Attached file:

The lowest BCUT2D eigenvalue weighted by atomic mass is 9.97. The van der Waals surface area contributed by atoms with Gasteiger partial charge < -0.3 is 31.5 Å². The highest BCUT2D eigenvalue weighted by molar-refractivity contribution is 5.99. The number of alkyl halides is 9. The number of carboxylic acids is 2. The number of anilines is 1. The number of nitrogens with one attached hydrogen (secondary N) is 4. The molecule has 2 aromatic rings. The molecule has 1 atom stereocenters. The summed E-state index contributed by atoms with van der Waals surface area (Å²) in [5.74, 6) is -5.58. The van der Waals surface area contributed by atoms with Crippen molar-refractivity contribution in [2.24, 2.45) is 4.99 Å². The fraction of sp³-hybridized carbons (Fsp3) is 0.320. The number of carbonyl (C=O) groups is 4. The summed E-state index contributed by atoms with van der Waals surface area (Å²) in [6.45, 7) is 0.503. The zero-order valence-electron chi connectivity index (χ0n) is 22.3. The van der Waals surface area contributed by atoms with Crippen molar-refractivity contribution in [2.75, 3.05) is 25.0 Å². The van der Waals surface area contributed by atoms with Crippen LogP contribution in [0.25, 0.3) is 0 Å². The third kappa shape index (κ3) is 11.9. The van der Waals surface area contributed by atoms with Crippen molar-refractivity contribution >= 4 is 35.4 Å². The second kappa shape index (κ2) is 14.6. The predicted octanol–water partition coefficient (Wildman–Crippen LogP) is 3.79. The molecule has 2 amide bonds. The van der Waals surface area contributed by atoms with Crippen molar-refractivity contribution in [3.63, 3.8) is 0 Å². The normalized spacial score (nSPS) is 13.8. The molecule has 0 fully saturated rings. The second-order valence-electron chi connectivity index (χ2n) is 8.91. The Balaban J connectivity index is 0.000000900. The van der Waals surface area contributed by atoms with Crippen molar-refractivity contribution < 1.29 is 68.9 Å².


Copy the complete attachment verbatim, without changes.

The lowest BCUT2D eigenvalue weighted by atomic mass is 9.97. The van der Waals surface area contributed by atoms with Gasteiger partial charge < -0.3 is 31.5 Å². The highest BCUT2D eigenvalue weighted by molar-refractivity contribution is 5.99. The number of alkyl halides is 9. The number of carboxylic acids is 2. The number of anilines is 1. The number of nitrogens with one attached hydrogen (secondary N) is 4. The molecule has 2 aromatic rings. The molecule has 1 atom stereocenters. The summed E-state index contributed by atoms with van der Waals surface area (Å²) in [5.74, 6) is -5.58. The van der Waals surface area contributed by atoms with Crippen molar-refractivity contribution in [2.24, 2.45) is 4.99 Å². The fraction of sp³-hybridized carbons (Fsp3) is 0.320. The number of carbonyl (C=O) groups is 4. The summed E-state index contributed by atoms with van der Waals surface area (Å²) in [6.45, 7) is 0.503. The zero-order valence-electron chi connectivity index (χ0n) is 22.3. The van der Waals surface area contributed by atoms with Crippen molar-refractivity contribution in [2.75, 3.05) is 25.0 Å². The van der Waals surface area contributed by atoms with Crippen LogP contribution in [0.25, 0.3) is 0 Å². The third kappa shape index (κ3) is 11.9. The van der Waals surface area contributed by atoms with Crippen molar-refractivity contribution >= 4 is 35.4 Å². The second kappa shape index (κ2) is 14.6. The predicted octanol–water partition coefficient (Wildman–Crippen LogP) is 3.79. The molecule has 2 amide bonds. The van der Waals surface area contributed by atoms with Crippen molar-refractivity contribution in [3.63, 3.8) is 0 Å². The normalized spacial score (nSPS) is 13.8. The molecule has 0 fully saturated rings. The second-order valence-electron chi connectivity index (χ2n) is 8.91. The Balaban J connectivity index is 0.000000900. The van der Waals surface area contributed by atoms with Crippen molar-refractivity contribution < 1.29 is 68.9 Å².